Science can illuminate the shot of dopamine in a brain’s pathway; the delicate interconnections of the nervous system; the ways eyes and ears process sound and light; the role of the gut in immunity. Writing alchemises these marvels, using science as metaphor, inspiration and reflection. In this issue on Disability and the Body, our writers explore bodies that are cyborgs, bodies that wrestle with the 21st century’s competing demands, with cancer or particle accelerators, bodies that share relationships with tubes or beds, bodies that are forced to conform or are misunderstood, bodies that are X-rayed or are intricately folded, bodies that care for other bodies, bodies that navigate the world using sound, or bodies that prompt relationships beyond death. They show that, far from being a deficit, bodies that are disabled or ill generate creativity. Heather Taylor-Johnson’s essay ‘Ears’, like the shell-shaped cochlea it describes, spirals through art and science to Van Gogh, the moon, and deaf percussionist Evelyn Glennie. Co-editor Jessica White’s extract from her hybrid memoir Hearing Maud details how deafness lies at the heart of her storytelling. Co-editor Amanda Niehaus’s essay ‘Pluripotent’ braids her experiences as a mother, a cancer survivor, and a woman in science, with an examination of the history of science and the pluripotency of stem cells. It demonstrates how, when our cells change, we change too. This concept is echoed in Lauren Poole’s ‘Trauma Time is Crip Time’, which contemplates the narration of a self that is never just itself, due to cell renewal and the destabilisation of trauma. Similarly, in ‘Grief, Loss and the Injured Brain’, Michele Saint-Yves searches for her self in the wake of her mother’s death, exploring the relationship between trauma, acquired brain injury, and the neuroanatomy of dreammaking.
While science shows how amazing our bodies are, the relationships between science and disabled bodies have been fraught because of attitudes to disability. Artificial selection was applied to disabled people in the late 19th and early 20th centuries, as it was thought this method would breed out disability. Alexander Graham Bell, inventor of the telephone, published a pamphlet titled “Upon the Formation of a Deaf Variety of the Human Race” in which he applied the science of selective breeding to deaf people, arguing that they should marry hearing people to reduce the incidence of congenital deafness. The reverberations of this ideology is illustrated by Paul Hostovsky’s poem ‘People in Deaf Houses’. Meanwhile Nazi Germany passed a law in 1933 (the ‘Law for the Prevention of Hereditarily Diseased Offspring') which made sterilisation compulsory for anyone with hereditary conditions. Some might think this history is in the past, but Kerri Shying’s suite of poems about genetics indicate otherwise.
Ninety per cent of disabled people have an invisible disability. Some disabled people choose not to disclose their impairments because of stigma and , or because it’s too difficult or tiring to explain. So we are particularly glad to feature graphic memoir for the first time since we started Science Write Now. Artists Tsunami Hee Ja and Sarah Firth cleverly capitalise on the visual form to illustrate their experiences of moving through their worlds. We are also delighted to feature Eugenie Lee’s artwork on our landing page. Eugenie’s ‘Attached to my Adhesion’ uses visual metaphor to express her pain-related fear of endometriosis and adenomyosis.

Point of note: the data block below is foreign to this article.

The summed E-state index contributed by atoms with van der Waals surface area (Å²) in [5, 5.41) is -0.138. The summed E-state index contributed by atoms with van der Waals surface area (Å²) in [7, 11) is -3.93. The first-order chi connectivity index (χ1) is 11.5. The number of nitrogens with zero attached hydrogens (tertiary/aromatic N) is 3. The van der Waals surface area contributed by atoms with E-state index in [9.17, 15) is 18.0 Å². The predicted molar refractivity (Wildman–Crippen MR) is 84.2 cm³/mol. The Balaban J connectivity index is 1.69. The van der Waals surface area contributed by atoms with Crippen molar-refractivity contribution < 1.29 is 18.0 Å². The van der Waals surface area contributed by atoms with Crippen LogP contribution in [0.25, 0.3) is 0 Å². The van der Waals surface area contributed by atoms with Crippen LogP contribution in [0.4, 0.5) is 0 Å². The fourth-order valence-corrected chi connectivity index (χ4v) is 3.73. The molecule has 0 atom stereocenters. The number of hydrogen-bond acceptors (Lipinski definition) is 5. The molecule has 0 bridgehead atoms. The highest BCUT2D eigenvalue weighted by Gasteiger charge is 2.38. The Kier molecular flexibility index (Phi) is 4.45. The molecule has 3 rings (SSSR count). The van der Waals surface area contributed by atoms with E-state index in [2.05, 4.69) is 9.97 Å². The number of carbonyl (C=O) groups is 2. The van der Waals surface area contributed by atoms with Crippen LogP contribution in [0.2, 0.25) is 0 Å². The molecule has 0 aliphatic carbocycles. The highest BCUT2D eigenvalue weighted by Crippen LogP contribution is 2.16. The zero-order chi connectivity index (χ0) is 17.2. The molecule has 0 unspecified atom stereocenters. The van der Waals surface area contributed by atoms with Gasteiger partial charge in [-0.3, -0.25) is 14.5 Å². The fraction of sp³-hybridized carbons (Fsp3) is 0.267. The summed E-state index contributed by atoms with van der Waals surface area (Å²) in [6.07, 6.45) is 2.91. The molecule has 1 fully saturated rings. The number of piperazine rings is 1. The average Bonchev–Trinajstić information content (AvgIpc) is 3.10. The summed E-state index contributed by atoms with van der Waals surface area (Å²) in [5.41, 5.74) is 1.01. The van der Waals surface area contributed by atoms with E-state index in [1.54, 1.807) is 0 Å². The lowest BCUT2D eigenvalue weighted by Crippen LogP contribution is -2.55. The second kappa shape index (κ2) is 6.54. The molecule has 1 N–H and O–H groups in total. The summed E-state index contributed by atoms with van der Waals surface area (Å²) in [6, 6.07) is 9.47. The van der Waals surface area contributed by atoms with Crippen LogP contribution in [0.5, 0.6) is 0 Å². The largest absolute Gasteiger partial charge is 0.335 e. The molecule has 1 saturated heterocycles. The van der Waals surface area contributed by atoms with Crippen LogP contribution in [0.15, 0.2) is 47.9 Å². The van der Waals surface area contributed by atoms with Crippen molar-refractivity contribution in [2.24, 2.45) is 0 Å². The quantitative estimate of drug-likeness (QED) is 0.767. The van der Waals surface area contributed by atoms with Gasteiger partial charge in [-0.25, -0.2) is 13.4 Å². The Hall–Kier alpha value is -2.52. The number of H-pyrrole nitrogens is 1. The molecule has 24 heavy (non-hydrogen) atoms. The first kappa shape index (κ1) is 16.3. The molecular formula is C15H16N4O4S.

Not only do our artists and writers communicate their experiences to readers, they and their writing also speak to one another. At the end of Bianca Millroy’s essay ‘Caput Nebula’, the protagonist writes a letter to Katerina Bryant, whose memoir Hysteria helped her to diagnose and understand her own condition. Bryant herself has a piece in this issue, on the way that memory is encoded in music and how it sometimes becomes an expression of her illness. Speaking through stories about our bodies is a way to connect with others with similar experiences, to build community, and to resist the narratives about deficit and conformity that are so often imposed upon us. As Fleur Lyamuya Beaupert writes in ‘Maddening the Gaze’, ‘Telling stories to unfold meanings that crowd out distress and build upon beneficial aspects of a person’s experience: Mehl-Madrona suggests that narrative building in this way is possible in partnership with a clinician, or as an act of community.’
The authors in this issue, in communicating across forms, themes and genres, have built a community of writing that prompts reflection on the stigma associated with disability. They show that, while our culture labels many bodies as disabled, disability is not fixed and mutable: most humans are only ever temporarily abled in their lives. And this brings home the wonder of our amazing, complex bodies. We hope you enjoy it as much as we do!
This issue’s featured illustration is by Eugenie Lee, an interdisciplinary artist with a focus on medical science, persistent pain, and disability.
This issue has been funded by a Richard Llewllyn Deaf and Disability Grant from Arts SA. Richard Llewellyn (1936 – 2003) was the Disability Adviser to the Premier of South Australia, a disability access consultant, and a passionate advocate for policies, infrastructure and services that improved disabled people’s lives. We are grateful to Arts SA and the Government of South Australia for supporting the writers and artists in this issue.